RDF database systems form the largest subset of this last NoSQL category. RDF data can be thought of in terms of a decentralized directed labeled graph wherein the arcs start with subject URIs, are labeled with predicate URIs, and end up pointing to object URIs or scalar values.
Bottom line it sounds like there’s only one difference: standardization.
- A simple and uniform standard data model: all RDF database systems share the same well-specified and W3C-standardized data model at their base.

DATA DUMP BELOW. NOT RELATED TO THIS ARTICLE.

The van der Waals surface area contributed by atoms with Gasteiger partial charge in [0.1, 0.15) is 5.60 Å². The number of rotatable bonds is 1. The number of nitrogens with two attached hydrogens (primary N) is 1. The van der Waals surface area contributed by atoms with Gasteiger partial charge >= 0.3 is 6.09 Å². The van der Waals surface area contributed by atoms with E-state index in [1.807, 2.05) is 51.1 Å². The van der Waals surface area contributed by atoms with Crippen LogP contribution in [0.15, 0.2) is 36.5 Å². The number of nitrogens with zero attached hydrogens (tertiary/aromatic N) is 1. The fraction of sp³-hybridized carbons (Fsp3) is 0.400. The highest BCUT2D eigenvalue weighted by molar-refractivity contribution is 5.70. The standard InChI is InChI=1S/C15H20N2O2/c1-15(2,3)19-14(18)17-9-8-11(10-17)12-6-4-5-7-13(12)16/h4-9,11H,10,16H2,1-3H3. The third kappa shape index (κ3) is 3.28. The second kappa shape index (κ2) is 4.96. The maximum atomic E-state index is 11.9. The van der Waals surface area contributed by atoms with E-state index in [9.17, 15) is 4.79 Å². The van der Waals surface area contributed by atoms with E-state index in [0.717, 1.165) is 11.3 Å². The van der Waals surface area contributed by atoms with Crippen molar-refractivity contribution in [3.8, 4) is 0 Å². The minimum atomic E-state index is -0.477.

- A powerful standard query langauge: SPARQL is a very big win for RDF databases here, providing a standardized and interoperable query language that even non-programmers can make use of, and one which meets or exceeds SQL in its capabilities and power while retaining much of the familiar syntax.
- Standardized data interchange formats: RDF databases, by contrast, all have import/export capability based on well-defined, standardized, entirely implementation-agnostic serialization formats such as N-Triples and N-Quads.